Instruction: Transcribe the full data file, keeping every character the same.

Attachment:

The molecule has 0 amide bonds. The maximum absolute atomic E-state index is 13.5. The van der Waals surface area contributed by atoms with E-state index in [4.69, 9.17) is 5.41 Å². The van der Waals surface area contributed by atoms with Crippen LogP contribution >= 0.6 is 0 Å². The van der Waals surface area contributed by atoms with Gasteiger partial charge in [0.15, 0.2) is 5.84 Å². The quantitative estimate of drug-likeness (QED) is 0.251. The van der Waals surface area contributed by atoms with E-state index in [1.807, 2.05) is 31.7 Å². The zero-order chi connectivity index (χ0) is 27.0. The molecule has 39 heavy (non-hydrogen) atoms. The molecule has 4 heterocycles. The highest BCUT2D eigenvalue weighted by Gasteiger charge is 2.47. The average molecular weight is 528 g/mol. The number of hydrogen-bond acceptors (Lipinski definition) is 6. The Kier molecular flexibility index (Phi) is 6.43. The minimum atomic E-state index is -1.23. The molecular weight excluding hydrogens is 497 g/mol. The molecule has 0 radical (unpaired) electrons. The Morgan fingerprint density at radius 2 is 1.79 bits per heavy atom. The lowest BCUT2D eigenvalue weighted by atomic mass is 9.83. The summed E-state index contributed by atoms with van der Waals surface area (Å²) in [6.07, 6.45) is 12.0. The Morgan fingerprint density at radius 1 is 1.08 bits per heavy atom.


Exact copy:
The molecule has 0 amide bonds. The maximum absolute atomic E-state index is 13.5. The van der Waals surface area contributed by atoms with E-state index in [4.69, 9.17) is 5.41 Å². The van der Waals surface area contributed by atoms with Crippen LogP contribution >= 0.6 is 0 Å². The van der Waals surface area contributed by atoms with Gasteiger partial charge in [0.15, 0.2) is 5.84 Å². The quantitative estimate of drug-likeness (QED) is 0.251. The van der Waals surface area contributed by atoms with E-state index in [1.807, 2.05) is 31.7 Å². The zero-order chi connectivity index (χ0) is 27.0. The molecule has 39 heavy (non-hydrogen) atoms. The molecule has 4 heterocycles. The highest BCUT2D eigenvalue weighted by Gasteiger charge is 2.47. The average molecular weight is 528 g/mol. The number of hydrogen-bond acceptors (Lipinski definition) is 6. The Kier molecular flexibility index (Phi) is 6.43. The minimum atomic E-state index is -1.23. The molecular weight excluding hydrogens is 497 g/mol. The molecule has 0 radical (unpaired) electrons. The Morgan fingerprint density at radius 2 is 1.79 bits per heavy atom. The lowest BCUT2D eigenvalue weighted by atomic mass is 9.83. The summed E-state index contributed by atoms with van der Waals surface area (Å²) in [6.07, 6.45) is 12.0. The Morgan fingerprint density at radius 1 is 1.08 bits per heavy atom.